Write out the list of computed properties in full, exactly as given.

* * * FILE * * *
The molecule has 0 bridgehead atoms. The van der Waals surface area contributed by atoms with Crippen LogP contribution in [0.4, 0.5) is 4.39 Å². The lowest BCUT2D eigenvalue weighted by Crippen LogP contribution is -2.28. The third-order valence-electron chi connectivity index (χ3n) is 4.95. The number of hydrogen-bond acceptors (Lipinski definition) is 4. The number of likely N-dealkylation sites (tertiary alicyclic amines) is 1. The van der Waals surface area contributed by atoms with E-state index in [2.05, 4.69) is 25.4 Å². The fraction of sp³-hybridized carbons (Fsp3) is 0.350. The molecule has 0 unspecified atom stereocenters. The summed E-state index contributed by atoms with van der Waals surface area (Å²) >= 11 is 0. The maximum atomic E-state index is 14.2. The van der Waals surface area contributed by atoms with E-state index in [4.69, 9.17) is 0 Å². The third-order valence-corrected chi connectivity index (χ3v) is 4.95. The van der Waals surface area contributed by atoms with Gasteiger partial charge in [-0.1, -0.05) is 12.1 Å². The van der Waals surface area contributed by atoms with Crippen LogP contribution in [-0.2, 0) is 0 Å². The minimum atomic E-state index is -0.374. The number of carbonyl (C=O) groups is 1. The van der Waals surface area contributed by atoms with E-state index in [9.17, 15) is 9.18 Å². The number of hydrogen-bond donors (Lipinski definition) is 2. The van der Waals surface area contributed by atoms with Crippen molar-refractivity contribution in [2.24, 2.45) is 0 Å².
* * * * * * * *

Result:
The molecule has 0 bridgehead atoms. The van der Waals surface area contributed by atoms with Crippen LogP contribution in [0.4, 0.5) is 4.39 Å². The lowest BCUT2D eigenvalue weighted by Crippen LogP contribution is -2.28. The third-order valence-electron chi connectivity index (χ3n) is 4.95. The number of hydrogen-bond acceptors (Lipinski definition) is 4. The number of likely N-dealkylation sites (tertiary alicyclic amines) is 1. The van der Waals surface area contributed by atoms with E-state index in [2.05, 4.69) is 25.4 Å². The fraction of sp³-hybridized carbons (Fsp3) is 0.350. The molecule has 0 unspecified atom stereocenters. The summed E-state index contributed by atoms with van der Waals surface area (Å²) >= 11 is 0. The maximum atomic E-state index is 14.2. The van der Waals surface area contributed by atoms with E-state index in [4.69, 9.17) is 0 Å². The third-order valence-corrected chi connectivity index (χ3v) is 4.95. The van der Waals surface area contributed by atoms with Gasteiger partial charge in [-0.1, -0.05) is 12.1 Å². The van der Waals surface area contributed by atoms with Crippen LogP contribution in [-0.2, 0) is 0 Å². The minimum atomic E-state index is -0.374. The number of carbonyl (C=O) groups is 1. The van der Waals surface area contributed by atoms with E-state index in [9.17, 15) is 9.18 Å². The number of hydrogen-bond donors (Lipinski definition) is 2. The van der Waals surface area contributed by atoms with Crippen molar-refractivity contribution in [2.24, 2.45) is 0 Å².